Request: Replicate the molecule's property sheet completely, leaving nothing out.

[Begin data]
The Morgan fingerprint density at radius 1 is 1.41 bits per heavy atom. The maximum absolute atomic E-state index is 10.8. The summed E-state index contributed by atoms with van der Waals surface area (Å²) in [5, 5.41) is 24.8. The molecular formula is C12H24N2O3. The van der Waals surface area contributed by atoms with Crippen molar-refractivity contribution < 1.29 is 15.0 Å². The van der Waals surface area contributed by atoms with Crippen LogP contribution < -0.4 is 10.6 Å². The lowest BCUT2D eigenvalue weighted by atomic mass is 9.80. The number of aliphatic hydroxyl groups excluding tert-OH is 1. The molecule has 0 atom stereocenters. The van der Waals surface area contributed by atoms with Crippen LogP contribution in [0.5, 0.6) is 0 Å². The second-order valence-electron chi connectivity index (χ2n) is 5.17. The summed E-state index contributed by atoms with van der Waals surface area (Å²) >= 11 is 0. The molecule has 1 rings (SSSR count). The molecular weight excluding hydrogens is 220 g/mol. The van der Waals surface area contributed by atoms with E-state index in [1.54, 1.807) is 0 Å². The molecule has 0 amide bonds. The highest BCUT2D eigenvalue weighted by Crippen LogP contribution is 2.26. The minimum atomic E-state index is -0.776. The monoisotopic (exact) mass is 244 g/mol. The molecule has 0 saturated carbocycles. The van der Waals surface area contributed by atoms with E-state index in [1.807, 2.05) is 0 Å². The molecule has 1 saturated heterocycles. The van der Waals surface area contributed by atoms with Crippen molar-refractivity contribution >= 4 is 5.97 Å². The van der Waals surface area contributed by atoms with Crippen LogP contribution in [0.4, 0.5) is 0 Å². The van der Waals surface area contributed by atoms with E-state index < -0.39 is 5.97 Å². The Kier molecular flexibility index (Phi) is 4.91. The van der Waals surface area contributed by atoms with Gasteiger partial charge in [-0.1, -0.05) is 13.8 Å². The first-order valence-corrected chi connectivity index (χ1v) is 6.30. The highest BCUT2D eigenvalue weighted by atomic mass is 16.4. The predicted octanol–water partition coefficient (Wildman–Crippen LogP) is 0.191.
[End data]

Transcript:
The Morgan fingerprint density at radius 1 is 1.41 bits per heavy atom. The maximum absolute atomic E-state index is 10.8. The summed E-state index contributed by atoms with van der Waals surface area (Å²) in [5, 5.41) is 24.8. The molecular formula is C12H24N2O3. The van der Waals surface area contributed by atoms with Crippen molar-refractivity contribution < 1.29 is 15.0 Å². The van der Waals surface area contributed by atoms with Crippen LogP contribution < -0.4 is 10.6 Å². The lowest BCUT2D eigenvalue weighted by atomic mass is 9.80. The number of aliphatic hydroxyl groups excluding tert-OH is 1. The molecule has 0 atom stereocenters. The van der Waals surface area contributed by atoms with Crippen LogP contribution in [0.5, 0.6) is 0 Å². The second-order valence-electron chi connectivity index (χ2n) is 5.17. The summed E-state index contributed by atoms with van der Waals surface area (Å²) >= 11 is 0. The molecule has 1 rings (SSSR count). The molecular weight excluding hydrogens is 220 g/mol. The van der Waals surface area contributed by atoms with E-state index in [1.54, 1.807) is 0 Å². The molecule has 0 amide bonds. The highest BCUT2D eigenvalue weighted by Crippen LogP contribution is 2.26. The minimum atomic E-state index is -0.776. The monoisotopic (exact) mass is 244 g/mol. The molecule has 0 saturated carbocycles. The van der Waals surface area contributed by atoms with E-state index in [1.807, 2.05) is 0 Å². The molecule has 1 saturated heterocycles. The van der Waals surface area contributed by atoms with Crippen molar-refractivity contribution >= 4 is 5.97 Å². The van der Waals surface area contributed by atoms with Crippen LogP contribution in [0.4, 0.5) is 0 Å². The van der Waals surface area contributed by atoms with E-state index < -0.39 is 5.97 Å². The Kier molecular flexibility index (Phi) is 4.91. The van der Waals surface area contributed by atoms with Gasteiger partial charge in [-0.1, -0.05) is 13.8 Å². The first-order valence-corrected chi connectivity index (χ1v) is 6.30. The highest BCUT2D eigenvalue weighted by atomic mass is 16.4. The predicted octanol–water partition coefficient (Wildman–Crippen LogP) is 0.191.